That meeting was never held. Instead, on July 12, 1988, the Polaroid board adopted a 14% ESOP as part of a "Comprehensive Plan" designed to increase profitability. As noted at the outset, Polaroid I was instituted shortly after the ESOP was adopted. In upholding the ESOP, I found, among other things, that it gives management a leg up in opposing a takeover bid since employee stockholders are more likely to be concerned about job security than the premium that would be credited to their account if they tendered their shares. I noted that a potential acquiror might have to win over the ESOP stockholders in order to succeed in a takeover attempt, but found no evidence that ESOP "support is or would be impossible to obtain." Shamrock Holdings, Inc. v. Polaroid Corp., supra 559 A.2d at 274. The record in Polaroid II indicates that, as of now, Shamrock is not receiving any ESOP support. Indeed, a petition opposing Shamrock's bid has been signed by more than two-thirds of Polaroid's employees and employee representatives have lobbied Congress and state government officials in an effort to "save" Polaroid from Shamrock.

C. Shamrock's Tender Offer

On September 9, 1988, Shamrock commenced an all cash tender offer for all outstanding shares of Polaroid's common stock at $42 per share. The offer was conditioned, among other things, upon 90% of the outstanding shares being tendered and judicial invalidation of the ESOP. The offer states that Shamrock might waive the ESOP condition if it determines that the condition cannot be satisfied on a timely basis. If the ESOP condition were waived, Shamrock would reduce the offered price to $40 per share for all shares including the ESOP shares. The offer states Shamrock's intent, "as soon as practicable following the consummation of the Offer," to consummate a merger at the same price in cash as is paid pursuant to the offer. PX 138 at 3.

Since September 9, 1988, the tender offer has been extended and amended from time to time. On January 19, 1989, Shamrock issued a Second Supplement to its tender offer in which the offered price was increased to $45 per share for all shares (including the ESOP shares) conditioned, among other things, upon 90% of the outstanding shares being tendered and a final judicial determination of whether the ESOP shares were validly issued. The Second Supplement states that Shamrock intends to amend the offer to $47 per share if, prior to the execution of a merger agreement, there is a final judicial determination that the ESOP shares were not validly issued. In addition, the Second Supplement states Shamrock's intent to extend its offer from *282 time to time at least until the earlier of the final ESOP determination or the 1989 annual meeting. Shamrock goes on to explain that, if the offer has not been consummated by the time of the annual meeting, it intends to seek the election of a slate of directors committed to the sale of the company either to Shamrock or any bona fide third party that offers a higher price.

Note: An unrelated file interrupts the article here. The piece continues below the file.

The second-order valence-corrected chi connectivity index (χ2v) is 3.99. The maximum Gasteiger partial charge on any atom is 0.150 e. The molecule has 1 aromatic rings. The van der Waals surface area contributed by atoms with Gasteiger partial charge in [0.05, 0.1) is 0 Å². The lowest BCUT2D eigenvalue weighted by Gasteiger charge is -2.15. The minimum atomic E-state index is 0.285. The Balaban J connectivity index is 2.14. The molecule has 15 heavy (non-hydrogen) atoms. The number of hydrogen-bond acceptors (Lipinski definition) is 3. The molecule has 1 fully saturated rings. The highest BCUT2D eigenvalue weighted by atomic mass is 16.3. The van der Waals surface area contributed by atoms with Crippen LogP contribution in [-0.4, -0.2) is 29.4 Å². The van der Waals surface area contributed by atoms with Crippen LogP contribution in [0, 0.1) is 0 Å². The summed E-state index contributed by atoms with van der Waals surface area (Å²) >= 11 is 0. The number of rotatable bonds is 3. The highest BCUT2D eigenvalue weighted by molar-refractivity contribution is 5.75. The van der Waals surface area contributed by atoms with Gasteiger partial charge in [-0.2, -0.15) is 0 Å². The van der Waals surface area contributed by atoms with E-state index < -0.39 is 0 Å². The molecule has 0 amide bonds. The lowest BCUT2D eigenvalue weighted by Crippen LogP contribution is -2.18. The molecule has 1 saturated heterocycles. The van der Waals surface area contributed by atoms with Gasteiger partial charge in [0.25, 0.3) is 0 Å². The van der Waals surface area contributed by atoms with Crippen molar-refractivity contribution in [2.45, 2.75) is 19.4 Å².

The amended offer was scheduled to expire on March 15, 1989. On that date, Shamrock issued a press release extending its offer until May 15, 1989. In addition, the press release states that, unless Shamrock obtains relief from the impact of the issuance of the Preferred Stock prior to the time it mails its proxy statement for the annual meeting, Shamrock intends to add, as a condition to its offer, that a merger agreement be entered into with Polaroid.

D. Polaroid's Response

According to a Schedule 14D-9 filed by Polaroid, the board discussed the terms of the original Shamrock offer with its legal and financial advisers at a regularly scheduled meeting on September 13, 1988. On September 19, 1988, the directors unanimously determined that the offer was inadequate and the board:

reaffirmed its prior determination that in light of the business, financial condition and bright future prospects of the Company, including the status of the pending litigation with Eastman Kodak Company, it would be in the best interest of the Company and its stockholders for the Company to continue as an independent, publicly-owned corporation, and that the sale of the Company would not be appropriate at this time.

Polaroid's Schedule 14D-9, September 20, 1988 at 1. In the same filing, Polaroid explains that, following its rejection of the Shamrock offer, the Polaroid board directed management to determine the feasibility and desirability of several possible transactions including a recapitalization and the issuance of equity securities.